I’ve been looking over the first week of HOD’s Preparing Hearts plans. (They look wonderful!)  I am wondering how to do the Independent sections with two kids? Would they work on the science readings, experiments, and notebooking together? Or, would you have one do the Independent History reading, while the other is working on Science, and then switch? I also have another question for you. My older son overshadows the younger one frequently. They are only a year apart in age but more like 2 years apart developmentally. I have often thought about separating them. Part of me would like to start Preparing in the fall with my 10-year-old and continue with Bigger for my 8-year-old. But, then I will also have a 5-year-old in Little Hearts. How hard would it be to do three programs? I don’t love the ‘overshadowing’ feeling. Or, do you have any other ideas?

Sincerely,

“Ms. Please Help Me Decide How to Deal with Overshadowing”

Dear “Ms. Please Help Me Decide How to Deal with Overshadowing,”

I understand that an older child constantly overshadowing a younger child can be difficult. If you choose to keep your children combined, I’d probably have them do the experiments together but schedule the rest to be done separately. But, you could easily do their independent work the other way you described as well.  As far as your question about separating or combining, I pictured my own sons when you mentioned the older ‘overshadowing’ the younger. My older son would often overshadow my younger son if they did their readings and assignments together.

It really depends on how independent your older son is.

In this situation, it really depends on how independent your older son is. My oldest is independent and strong-willed. He’s always very much enjoyed being in charge of his learning (with me being the helper). From a young age, the more of his day he could take over on his own, the happier he was. So, if this is the case with your older son, you could use the first 9 weeks of the school year to “train him” to use the Preparing Hearts guide very independently. You could be doing Bigger and Little Hearts at half-speed during this “training period.” After the training is over, you could bump Bigger Hearts to full-speed, while still keeping Little Hearts at half-speed. Once you hit your stride with Preparing and Bigger, you could then bump up Little Hearts to full-speed. This would be one way to deal proactively with the overshadowing.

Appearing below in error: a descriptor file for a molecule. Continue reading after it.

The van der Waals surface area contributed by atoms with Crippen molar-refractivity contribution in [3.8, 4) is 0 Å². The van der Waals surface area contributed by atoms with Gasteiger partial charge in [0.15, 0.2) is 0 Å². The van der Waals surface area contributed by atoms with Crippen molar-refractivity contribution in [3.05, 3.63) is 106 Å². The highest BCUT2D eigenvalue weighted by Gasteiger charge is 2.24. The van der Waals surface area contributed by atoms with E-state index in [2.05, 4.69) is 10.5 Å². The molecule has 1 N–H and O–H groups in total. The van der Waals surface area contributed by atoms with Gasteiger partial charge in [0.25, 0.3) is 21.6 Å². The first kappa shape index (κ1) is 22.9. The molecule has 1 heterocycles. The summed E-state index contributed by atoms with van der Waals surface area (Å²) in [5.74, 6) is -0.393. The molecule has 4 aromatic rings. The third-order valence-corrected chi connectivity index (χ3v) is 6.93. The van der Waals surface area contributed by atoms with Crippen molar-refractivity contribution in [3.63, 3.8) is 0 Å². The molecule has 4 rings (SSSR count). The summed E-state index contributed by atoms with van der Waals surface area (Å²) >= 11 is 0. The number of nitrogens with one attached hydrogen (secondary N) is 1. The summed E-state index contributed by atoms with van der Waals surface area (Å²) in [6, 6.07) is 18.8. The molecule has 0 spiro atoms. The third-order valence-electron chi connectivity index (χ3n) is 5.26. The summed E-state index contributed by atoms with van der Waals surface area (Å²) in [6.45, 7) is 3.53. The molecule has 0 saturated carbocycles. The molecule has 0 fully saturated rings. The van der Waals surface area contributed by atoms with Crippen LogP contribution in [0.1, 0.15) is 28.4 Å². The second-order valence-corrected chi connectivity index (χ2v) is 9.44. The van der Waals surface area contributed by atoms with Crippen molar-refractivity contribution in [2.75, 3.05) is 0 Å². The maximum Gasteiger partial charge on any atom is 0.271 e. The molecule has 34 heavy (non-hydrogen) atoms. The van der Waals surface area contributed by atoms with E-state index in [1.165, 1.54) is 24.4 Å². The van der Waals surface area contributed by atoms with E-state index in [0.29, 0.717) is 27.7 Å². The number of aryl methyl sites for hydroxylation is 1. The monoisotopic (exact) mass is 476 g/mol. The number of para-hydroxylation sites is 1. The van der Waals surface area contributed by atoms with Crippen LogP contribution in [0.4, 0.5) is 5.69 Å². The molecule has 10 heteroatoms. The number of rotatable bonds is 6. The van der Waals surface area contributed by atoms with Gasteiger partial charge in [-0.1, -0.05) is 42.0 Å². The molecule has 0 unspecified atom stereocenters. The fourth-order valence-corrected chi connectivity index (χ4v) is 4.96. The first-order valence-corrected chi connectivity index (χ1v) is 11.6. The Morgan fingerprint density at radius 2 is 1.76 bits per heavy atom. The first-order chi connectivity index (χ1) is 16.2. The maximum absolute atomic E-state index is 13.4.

I’d require a high standard of work from your oldest during this “training period.”

If you choose to do this, during the “training period,” I’d require a very high standard of work from your oldest. I’d set the timer and keep him on schedule. I would also schedule the places where he is to do his work, as well as when he is to do his work. Have him check off his items and hand them all in. Go over the directions in each box with him as you check his work to make sure he followed them all. This will teach him to read directions carefully.

What You’d Each Still Be Doing

In Preparing, you would still be scheduling some time to do the questioning and discussions scheduled in the Reading About History box. However, he could be doing the readings himself. You would be doing the Bible discussion of the Psalms scheduled on Days 1-2  but he’d be independent on Days 3-4).  You’d also be teaching the Charlotte Mason-style poetry lesson, and most likely doing the Storytime read-alouds. But, the rest of the guide can really be done independently at his age. I did still teach the grammar lesson to my oldest, dictate his passages for spelling, and do the DITHR discussions together on alternating days as scheduled. Either option would work! This is just some food for thought on one way to overcome the overshadowing for good!

Blessings,
Carrie

 

 

How HOD Projects Decorate and Adorn Our Home

From Our House to Yours

How HOD Projects Decorate and Adorn Our Home

In Heart of Dakota, students get to respond to their Charlotte Mason living books’ readings in all sorts of ways. Through the years, our sons have especially enjoyed responding to their readings with their history projects. While we cannot keep all of the projects, they have used many of them to decorate their bedrooms. Even more of their history projects adorn the rest of our home. Each time we walk through the house, we take a trip down memory lane. As our sons lay their heads down to sleep, they do so in the company of many of their Heart of Dakota history projects. This blog is dedicated to a few of those special decorations!

The Preparing Hearts for His Glory Timeline Adorned Our Doors

Each of our sons loved making the Preparing Hearts for His Glory staircase timeline. First, Wyatt’s timeline adorned our left closet door in our entry. Then, Riley’s timeline adorned our right closet door in our entry. When it came to Emmett, I remember him sadly saying he didn’t have any place for his timeline because both entry closet doors were taken! When I told Emmett he could hang his timeline on his bedroom door, he beamed! The timelines adorned those doors for a very long time and were a ready reference for the chronology of major historical events.